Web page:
"When I ran for reelection as the mayor of Cranston, there was an independent candidate running whose only claim to fame was that he wanted to keep a thirty-five-foot inflatable gorilla in his backyard. He was endearingly referred to as Gorilla Man. I never thought to say, 'Why is Gorilla Man running? 'When the debates were scheduled, I showed up and debated him along with the Democratic candidate. I never said, 'I won't debate Gorilla Man.' I never thought he couldn't run. This is America....
The fascinating thing about the whole experience was how pathetic the Republican establishment seemed. After all, they were supposed to be the ones in charge. Who was I? I was just the mayor of a midsize city in the country's smallest state, with only four years of political office under my belt I was the David to their Goliath, the 1998 U.S. Olympic hockey team to then Soviet Union machine.
Following my conversations with the aforementioned folks, I began to wonder: Is this what happens at the national level? Does power trump ideology and principle? "Of all the conversations I had with [the GOP establishment] not one involved a discussion about what I could offer them as a U.S. senator. They never talked about tax cuts, the war on terror, or spending cuts. These conversations were designed to convince me not to run. If anything, they had the opposite effect...."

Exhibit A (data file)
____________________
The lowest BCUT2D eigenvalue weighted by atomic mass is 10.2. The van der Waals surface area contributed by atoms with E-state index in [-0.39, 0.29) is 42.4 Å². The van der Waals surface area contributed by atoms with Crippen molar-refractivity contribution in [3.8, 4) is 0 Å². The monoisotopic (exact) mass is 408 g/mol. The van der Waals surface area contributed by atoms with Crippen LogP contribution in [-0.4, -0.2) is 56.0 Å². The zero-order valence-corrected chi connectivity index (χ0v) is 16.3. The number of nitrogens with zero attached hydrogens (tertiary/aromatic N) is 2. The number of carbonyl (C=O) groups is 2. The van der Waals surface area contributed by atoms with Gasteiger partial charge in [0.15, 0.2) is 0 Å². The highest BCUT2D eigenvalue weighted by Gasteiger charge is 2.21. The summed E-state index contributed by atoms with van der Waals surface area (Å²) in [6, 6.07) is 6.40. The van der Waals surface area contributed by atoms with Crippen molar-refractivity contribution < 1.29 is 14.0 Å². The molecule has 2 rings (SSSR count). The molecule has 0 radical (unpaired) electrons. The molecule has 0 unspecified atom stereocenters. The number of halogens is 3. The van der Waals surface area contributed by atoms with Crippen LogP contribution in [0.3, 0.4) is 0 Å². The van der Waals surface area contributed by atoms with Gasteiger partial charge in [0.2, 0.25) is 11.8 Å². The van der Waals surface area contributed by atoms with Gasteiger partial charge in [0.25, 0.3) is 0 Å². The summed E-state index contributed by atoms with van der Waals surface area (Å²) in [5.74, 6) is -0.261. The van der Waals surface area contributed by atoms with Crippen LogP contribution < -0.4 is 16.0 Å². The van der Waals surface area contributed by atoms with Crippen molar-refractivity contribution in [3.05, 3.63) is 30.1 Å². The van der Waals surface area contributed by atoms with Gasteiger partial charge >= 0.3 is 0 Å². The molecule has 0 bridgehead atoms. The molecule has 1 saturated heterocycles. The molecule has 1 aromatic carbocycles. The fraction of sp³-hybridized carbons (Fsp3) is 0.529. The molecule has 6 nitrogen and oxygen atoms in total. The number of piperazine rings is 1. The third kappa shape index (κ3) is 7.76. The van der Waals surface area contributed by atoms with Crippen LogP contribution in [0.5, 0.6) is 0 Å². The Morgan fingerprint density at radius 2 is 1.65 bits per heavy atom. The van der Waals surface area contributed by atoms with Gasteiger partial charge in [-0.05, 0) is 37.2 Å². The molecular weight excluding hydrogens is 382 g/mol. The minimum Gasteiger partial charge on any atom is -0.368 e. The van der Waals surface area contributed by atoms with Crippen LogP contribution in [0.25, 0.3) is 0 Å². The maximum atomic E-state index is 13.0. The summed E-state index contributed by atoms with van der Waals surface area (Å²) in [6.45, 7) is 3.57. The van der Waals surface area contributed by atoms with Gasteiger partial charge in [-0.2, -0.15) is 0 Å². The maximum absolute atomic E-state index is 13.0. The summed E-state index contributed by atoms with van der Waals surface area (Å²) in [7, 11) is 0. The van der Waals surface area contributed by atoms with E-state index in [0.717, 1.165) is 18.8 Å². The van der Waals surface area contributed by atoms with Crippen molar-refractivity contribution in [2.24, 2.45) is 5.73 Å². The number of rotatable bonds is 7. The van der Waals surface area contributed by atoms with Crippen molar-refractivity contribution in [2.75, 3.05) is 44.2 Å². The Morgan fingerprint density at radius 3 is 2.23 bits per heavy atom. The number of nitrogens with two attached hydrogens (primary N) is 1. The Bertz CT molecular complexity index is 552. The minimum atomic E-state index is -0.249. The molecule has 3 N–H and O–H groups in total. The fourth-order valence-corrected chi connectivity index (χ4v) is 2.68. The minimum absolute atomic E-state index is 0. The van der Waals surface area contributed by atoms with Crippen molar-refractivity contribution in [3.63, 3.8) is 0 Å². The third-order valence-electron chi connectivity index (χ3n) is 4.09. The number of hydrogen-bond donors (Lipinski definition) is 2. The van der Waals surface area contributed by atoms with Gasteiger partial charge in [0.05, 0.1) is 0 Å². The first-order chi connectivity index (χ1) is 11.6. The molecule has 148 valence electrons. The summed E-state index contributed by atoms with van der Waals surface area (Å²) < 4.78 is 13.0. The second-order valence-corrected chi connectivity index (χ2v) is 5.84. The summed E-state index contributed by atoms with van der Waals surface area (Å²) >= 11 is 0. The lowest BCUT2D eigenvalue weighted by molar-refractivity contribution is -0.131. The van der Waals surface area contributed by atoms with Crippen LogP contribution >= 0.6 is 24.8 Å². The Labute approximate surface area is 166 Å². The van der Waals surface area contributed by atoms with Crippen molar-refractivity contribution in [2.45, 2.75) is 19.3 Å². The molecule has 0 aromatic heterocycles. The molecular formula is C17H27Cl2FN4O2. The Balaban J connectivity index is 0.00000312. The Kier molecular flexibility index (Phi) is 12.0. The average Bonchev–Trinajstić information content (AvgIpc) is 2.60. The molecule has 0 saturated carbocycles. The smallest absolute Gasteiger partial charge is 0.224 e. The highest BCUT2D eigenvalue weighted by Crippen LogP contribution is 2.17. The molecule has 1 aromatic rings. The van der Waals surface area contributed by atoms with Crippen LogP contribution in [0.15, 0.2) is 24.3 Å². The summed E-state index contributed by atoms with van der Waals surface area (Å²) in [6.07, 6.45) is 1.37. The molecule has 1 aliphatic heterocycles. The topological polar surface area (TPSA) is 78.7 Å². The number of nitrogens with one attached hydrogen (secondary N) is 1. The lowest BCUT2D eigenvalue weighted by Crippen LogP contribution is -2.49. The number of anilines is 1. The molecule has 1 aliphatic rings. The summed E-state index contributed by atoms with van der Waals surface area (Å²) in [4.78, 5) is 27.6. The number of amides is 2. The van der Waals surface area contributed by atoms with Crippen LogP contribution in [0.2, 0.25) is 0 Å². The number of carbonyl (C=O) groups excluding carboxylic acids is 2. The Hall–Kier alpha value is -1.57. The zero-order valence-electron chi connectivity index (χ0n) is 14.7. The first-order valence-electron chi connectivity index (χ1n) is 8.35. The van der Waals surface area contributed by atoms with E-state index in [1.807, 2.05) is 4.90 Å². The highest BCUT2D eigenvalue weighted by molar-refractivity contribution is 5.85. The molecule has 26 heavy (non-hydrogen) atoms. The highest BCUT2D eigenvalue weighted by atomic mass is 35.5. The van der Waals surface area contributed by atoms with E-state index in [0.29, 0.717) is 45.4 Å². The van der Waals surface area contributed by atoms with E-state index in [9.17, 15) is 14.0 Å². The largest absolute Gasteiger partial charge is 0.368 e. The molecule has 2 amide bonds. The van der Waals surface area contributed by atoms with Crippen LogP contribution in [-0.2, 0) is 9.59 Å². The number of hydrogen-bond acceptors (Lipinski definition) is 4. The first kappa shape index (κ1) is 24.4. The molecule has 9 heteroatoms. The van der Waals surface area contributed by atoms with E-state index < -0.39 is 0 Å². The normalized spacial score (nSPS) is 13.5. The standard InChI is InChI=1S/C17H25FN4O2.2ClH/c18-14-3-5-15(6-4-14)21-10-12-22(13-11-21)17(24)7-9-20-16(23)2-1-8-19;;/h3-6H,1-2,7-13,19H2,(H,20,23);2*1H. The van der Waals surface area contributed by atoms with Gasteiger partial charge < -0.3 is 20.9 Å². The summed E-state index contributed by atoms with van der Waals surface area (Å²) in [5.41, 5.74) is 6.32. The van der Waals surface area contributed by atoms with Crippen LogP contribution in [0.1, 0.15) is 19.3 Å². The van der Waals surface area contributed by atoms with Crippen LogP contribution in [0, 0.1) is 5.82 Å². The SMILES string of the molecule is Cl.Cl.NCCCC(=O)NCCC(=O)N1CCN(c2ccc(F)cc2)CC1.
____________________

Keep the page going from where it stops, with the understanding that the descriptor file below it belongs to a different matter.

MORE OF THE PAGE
In this passionate but meandering political memoir, the author reconstructs his failed 2006 bid to unseat then incumbent Lincoln Chaffee for the Republican nomination in the Rhode Island Senate race. Positioning himself as a political underdog fighting against the power-hungry Republican leadership, Laffey accuses the National Republican Senatorial Committee of an unprecedented negative campaign against him in favor of his more moderate opponent. The author holds a number of key Republicans responsible for his defeat, including John McCain, President Bush and especially NRSC chairwoman Elizabeth Dole, who he believes chose power over principle by supporting Chaffee in the primary. The text alternates between colorful anecdotes about the campaign and vitriolic attacks on his adversaries. Laffey's candid, sometimes playful tone is both charming and abrasive: when he talks about campaigning with his family, he strikes an appealingly human note, but when he imagines conversations between Washington insiders, he seems desperate to dramatize a conspiracy about which he can only speculate. The text ends with a "prescription for the future" in which Laffey calls on the Republican party to return to the conservative ideals articulated by Ronald Reagan. This overly brief postscript is the closest the book comes to offering the "primer for the Republican party of the future" that Laffey promises.